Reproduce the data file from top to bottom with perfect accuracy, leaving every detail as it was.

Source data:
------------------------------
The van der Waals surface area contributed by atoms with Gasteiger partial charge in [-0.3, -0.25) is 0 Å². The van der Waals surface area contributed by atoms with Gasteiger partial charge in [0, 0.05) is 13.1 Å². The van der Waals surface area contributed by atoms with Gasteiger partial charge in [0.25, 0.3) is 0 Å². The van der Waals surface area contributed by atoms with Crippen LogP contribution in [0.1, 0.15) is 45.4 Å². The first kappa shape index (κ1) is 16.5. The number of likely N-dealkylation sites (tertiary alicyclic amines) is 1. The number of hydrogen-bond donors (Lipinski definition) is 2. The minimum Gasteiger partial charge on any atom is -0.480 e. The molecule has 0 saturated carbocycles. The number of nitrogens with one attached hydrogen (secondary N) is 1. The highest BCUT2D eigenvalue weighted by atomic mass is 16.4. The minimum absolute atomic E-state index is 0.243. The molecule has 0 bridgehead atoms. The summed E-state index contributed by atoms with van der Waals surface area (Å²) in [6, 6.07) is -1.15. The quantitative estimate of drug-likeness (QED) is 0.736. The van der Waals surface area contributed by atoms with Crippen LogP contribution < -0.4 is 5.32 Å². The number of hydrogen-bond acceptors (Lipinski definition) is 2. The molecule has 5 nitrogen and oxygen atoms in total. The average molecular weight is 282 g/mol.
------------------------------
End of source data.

The van der Waals surface area contributed by atoms with Gasteiger partial charge in [-0.3, -0.25) is 0 Å². The van der Waals surface area contributed by atoms with Gasteiger partial charge in [0, 0.05) is 13.1 Å². The van der Waals surface area contributed by atoms with Gasteiger partial charge in [0.25, 0.3) is 0 Å². The van der Waals surface area contributed by atoms with Crippen LogP contribution in [0.1, 0.15) is 45.4 Å². The first kappa shape index (κ1) is 16.5. The number of likely N-dealkylation sites (tertiary alicyclic amines) is 1. The number of hydrogen-bond donors (Lipinski definition) is 2. The minimum Gasteiger partial charge on any atom is -0.480 e. The molecule has 0 saturated carbocycles. The number of nitrogens with one attached hydrogen (secondary N) is 1. The highest BCUT2D eigenvalue weighted by atomic mass is 16.4. The minimum absolute atomic E-state index is 0.243. The molecule has 0 bridgehead atoms. The summed E-state index contributed by atoms with van der Waals surface area (Å²) in [6, 6.07) is -1.15. The quantitative estimate of drug-likeness (QED) is 0.736. The van der Waals surface area contributed by atoms with Crippen LogP contribution < -0.4 is 5.32 Å². The number of hydrogen-bond acceptors (Lipinski definition) is 2. The molecule has 5 nitrogen and oxygen atoms in total. The average molecular weight is 282 g/mol.